'I'm suffocating': French police investigated over Paris delivery driver death

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By Alasdair Sandford  with AFP
Doria Chouviat (C) and her relatives at a rally in January for her late husband, Cedric Chouviat, a delivery driver who died after being held during a police check.
Doria Chouviat (C) and her relatives at a rally in January for her late husband, Cedric Chouviat, a delivery driver who died after being held during a police check.   -  Copyright  GEOFFROY VAN DER HASSELT / AFP

Four French police officers are being investigated over the death of a delivery driver who was pinned to the ground and reportedly cried "I'm suffocating" over and over again.

Cédric Chouviat, a 42-year-old father of five, died from a heart attack after being arrested following an altercation with police near the Eiffel Tower in Paris in early January.

French media outlets Le Monde and Mediapart say they have had access to the driver's mobile phone recordings of the incident with police. Insults were exchanged on both sides over several minutes, and the dispute degenerated to the point where he was held to the ground wearing his helmet.

The arrest itself, involving three officers, lasted 22 seconds, during which Chouviat said "stop", "I'm stopping" and then seven times the phrase "I'm suffocating", according to the report and an expert assessment seen by AFP.

The scooter driver, from the northern Paris suburb of Levallois, was taken to hospital in a critical condition and was pronounced dead two days later. The results of a postmortem said he had suffocated with "fracture of the larynx", and Paris prosecutors opened a manslaughter inquiry.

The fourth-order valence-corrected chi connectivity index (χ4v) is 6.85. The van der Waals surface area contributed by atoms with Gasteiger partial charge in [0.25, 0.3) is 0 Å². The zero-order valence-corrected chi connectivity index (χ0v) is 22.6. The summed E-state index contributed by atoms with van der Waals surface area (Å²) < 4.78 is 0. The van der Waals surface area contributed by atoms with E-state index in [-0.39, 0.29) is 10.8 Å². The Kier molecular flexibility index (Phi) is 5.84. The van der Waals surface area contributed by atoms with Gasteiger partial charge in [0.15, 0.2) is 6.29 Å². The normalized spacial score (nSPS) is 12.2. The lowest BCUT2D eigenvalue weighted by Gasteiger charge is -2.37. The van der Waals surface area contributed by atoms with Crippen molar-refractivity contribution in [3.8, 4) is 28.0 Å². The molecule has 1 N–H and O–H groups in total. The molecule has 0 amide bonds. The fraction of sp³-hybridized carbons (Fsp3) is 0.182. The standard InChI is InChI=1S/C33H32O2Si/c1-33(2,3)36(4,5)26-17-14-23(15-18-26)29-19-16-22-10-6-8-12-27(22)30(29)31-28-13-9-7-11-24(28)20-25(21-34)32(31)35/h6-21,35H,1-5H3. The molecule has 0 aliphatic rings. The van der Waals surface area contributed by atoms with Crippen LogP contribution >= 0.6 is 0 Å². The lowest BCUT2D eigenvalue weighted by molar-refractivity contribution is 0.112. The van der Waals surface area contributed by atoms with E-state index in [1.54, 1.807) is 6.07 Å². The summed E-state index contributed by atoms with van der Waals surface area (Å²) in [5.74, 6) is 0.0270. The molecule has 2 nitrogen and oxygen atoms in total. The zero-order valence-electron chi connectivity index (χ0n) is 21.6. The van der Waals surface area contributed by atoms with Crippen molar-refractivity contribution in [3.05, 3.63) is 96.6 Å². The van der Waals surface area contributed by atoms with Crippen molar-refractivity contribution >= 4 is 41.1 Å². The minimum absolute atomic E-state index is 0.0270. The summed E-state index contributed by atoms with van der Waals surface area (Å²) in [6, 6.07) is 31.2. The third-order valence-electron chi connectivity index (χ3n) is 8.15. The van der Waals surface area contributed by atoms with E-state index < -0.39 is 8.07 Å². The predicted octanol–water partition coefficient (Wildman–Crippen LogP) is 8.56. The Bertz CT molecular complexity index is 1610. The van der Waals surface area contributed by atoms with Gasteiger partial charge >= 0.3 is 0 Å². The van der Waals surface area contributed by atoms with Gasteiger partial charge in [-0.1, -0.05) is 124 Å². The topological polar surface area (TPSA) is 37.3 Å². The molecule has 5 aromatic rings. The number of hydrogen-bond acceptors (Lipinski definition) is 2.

The four officers implicated were taken into custody on June 17 and questioned as part of the investigation. According to French media they have been summoned for more questioning in early July.

Investigators are said to have analysed 13 videos taken of the scene, including nine filmed by the driver himself, three recorded by one of the four police officers present, and another from a motorist.

People take part in a rally on January 12, 2020 in Levallois, near Paris, for Cédric Chouviat.GEOFFROY VAN DER HASSELT / AFP

In the aftermath of Chouviat's death his family denounced a "police blunder" caused by arrest techniques they said were "dangerous". They called for the offences to be upgraded, and for the officers to be suspended.

Several days after the event, French Interior Minister Christophe Castaner said the postmortem raised "legitimate questions, to which responses (should) be brought with all due transparency".

The death in May of George Floyd in the United States has revived a debate over police violence and racial discrimination in France. Protests have focused on the death of Adama Traoré, a young black man who died in police custody in 2016.

Earlier this month the interior minister said that the controversial "chokehold" sometimes used in arrests would be "abandoned". However the government then backtracked in the face of protests by police unions, and said the technique would no longer be taught, but stopped short of a total ban.

Lawyers representing Cédric Chouviat's family strongly criticised French police at a news conference on Tuesday morning, while his daughter said she did not understand why the four officers had not been suspended.

Appealing for calm, the lawyers demanded more serious charges against the officers, and an end to police arrest techniques involving "strangling and stomach tackling", adding that there was a spiral of events in France that quickly needed to be halted.

One of the lawyers, Arié Alimi, also condemned police culture he claimed involved provocation with insults and targeted working class communities and in particular Black and Arab people.

Responding to the news conference on BFMTV, Denis Jacob from the union "Alternative Police" accused the lawyers of orchestrating the case, saying the legal process should be allowed to run its course to get to the bottom of what happened.